Thursday, May 31, 2012

Irish referendum today (Thursday) on eurozone fiscal suicide pact

Ireland is having a nationwide referendum today on whether to adopt the treaty that Germany's Angela Merkel is demanding they accept, a fiscal suicide pact that basically outlaws Keynesian economic stimulus policies and in practice gives Germany (Angie) control over the national budgets of the participating countries. This is the treaty that newly-elected French President François Hollande has insisted must be changed to include fiscal stimulus if France is to approve it, officially named the Intergovernmental Treaty on Stability, Co-ordination and Governance in the Economic and Monetary Union. The European Trade Union Confederation opposes the treaty.

General descriptions of the Treaty can be found at the website of the Irish Referendum Commission, a supposedly independent body. The Irish Times has a this-side-says, the-other-side says summary: Paul Cullent, The treaty explained 05/30/2012.

Siobhan Dowling reports for Global Post on the campaign, Key Irish euro referendum pits fear against anger 05/30/2012:

The latest polls indicate that the Irish are going to vote in favor of austerity, bucking the recent voting trend in Greece, France and even Germany. But that doesn’t mean that the Irish are enthusiastic adherents of Merkel’s belt-tightening fixation.

As much as anything, the Irish referendum could be described as a battle between fear and anger.
Sadly, that's what the hopes for the euro and even the EU have degenerated into for much of the European public, "a battle between fear and anger." It seems to have been not so long ago that it was a truism that depressions could weaken democracies and lead to dictatorships and other bad stuff. Maybe growing up in East Germany, Angela Merkel never learned about that:

Many Irish people are furious at their political elite for getting them into this mess, and at the European Union for forcing them to effectively take on the gambling debts of speculators, bankers and property developers.

The bailout became necessary as a result of the previous government’s ill-fated decision to guarantee all of the country’s banking debts in 2008. Those debts turned out to be astronomical, as a result of reckless lending to property developers, and Ireland bailed out the banks at enormous cost.

As the state took on these liabilities the markets pushed up its borrowing costs, leaving Dublin with little choice but to turn to the troika [EU, ECB, IMF].

Making matters worse, the state has been overly reliant on real estate transaction taxes. Once the property market crashed, that left a massive hole in public finances. At the same time, there is more demand on the public purse due to soaring unemployment. For 2012 the funding gap is an estimated 13 billion euros.

That deficit comes despite a succession of harsh budgets that have been imposed at the behest of the troika, imposing billions of euros worth of expenditure cuts and new taxes.

At the same time, the bondholders — who had loaned to the reckless Irish banks — have been paid back billions of euros from the state coffers. [my emphasis]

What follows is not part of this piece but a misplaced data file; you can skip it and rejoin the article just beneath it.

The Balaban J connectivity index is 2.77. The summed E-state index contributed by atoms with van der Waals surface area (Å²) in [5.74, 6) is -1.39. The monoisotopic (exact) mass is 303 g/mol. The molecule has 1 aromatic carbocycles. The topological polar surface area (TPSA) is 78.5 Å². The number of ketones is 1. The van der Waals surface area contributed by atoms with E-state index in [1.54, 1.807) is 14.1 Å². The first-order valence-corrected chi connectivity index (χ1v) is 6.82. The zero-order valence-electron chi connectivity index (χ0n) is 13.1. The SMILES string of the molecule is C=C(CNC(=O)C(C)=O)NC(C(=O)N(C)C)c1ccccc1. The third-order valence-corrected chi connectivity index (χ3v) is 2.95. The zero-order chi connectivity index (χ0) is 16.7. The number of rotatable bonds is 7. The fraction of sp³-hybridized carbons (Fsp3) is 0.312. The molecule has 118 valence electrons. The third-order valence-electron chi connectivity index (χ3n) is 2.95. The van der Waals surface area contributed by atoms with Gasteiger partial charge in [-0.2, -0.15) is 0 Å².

They are right to be angry. And democratic governance should give them more options that a choice between economic collapse, on the one hand, and agreeing to have their government wreck their own economy so that the government can collect debts for banks that made bad risks. This is the moral hazard problem of too-big-to-fail banks. In the theology of the Great God Free Market, stockholders and bondholders are assuming the risk that the company may fail, with the potential rewards that they make money if the company prospers. But what happened here is that the Irish government stepped in to remove the risk from bondholders and thereby sacrificed the well-being of the whole country to the comfort of the bondholders. The bondholders were relieved from the down side of their risk. At the cost continues to grow: Banks may require an extra €3-€4 billion, says Elderfield Irish Times 05/30/2012.

The Dowling article quotes international relations professor Ben Tonra saying, "The ECB has been utterly dogmatic in terms of protecting not only senior bondholders but junior bondholders. And has basically said all these speculators have to be paid back and they have to be paid back on the shoulders of Irish taxpayers." Democracy? Prosperity? To hell with them! Bondholders money comes first! This is not the purpose of the EU. The main purpose of the EU was to promote democracy and international peace in Europe. It has become an ugly travesty of itself.

Ireland's level of public debt only became problematic and subjected them to the ugly side of the bond market because of the depression that began in 2007, and because the government made the decisions not to require weak banks to be reorganized but to have the government assume their bad debts. Dowling also describes the partisan politics of austerity within Ireland in describing the phenomenon that Paul Krugman regularly mocks, the notion that Ireland is some kind of austerity success story:

Commentators often point to Ireland as Europe’s austerity success story. Unlike in Spain and Greece, on the surface, Ireland’s economy appears to have returned to growth, albeit modestly, with the EU predicting a rate of just 0.5 percent for 2012. Moreover, official figures show a trade surplus, although this may not be a reliable indicator since it is distorted by the many multinationals based in Ireland who repatriate their profits.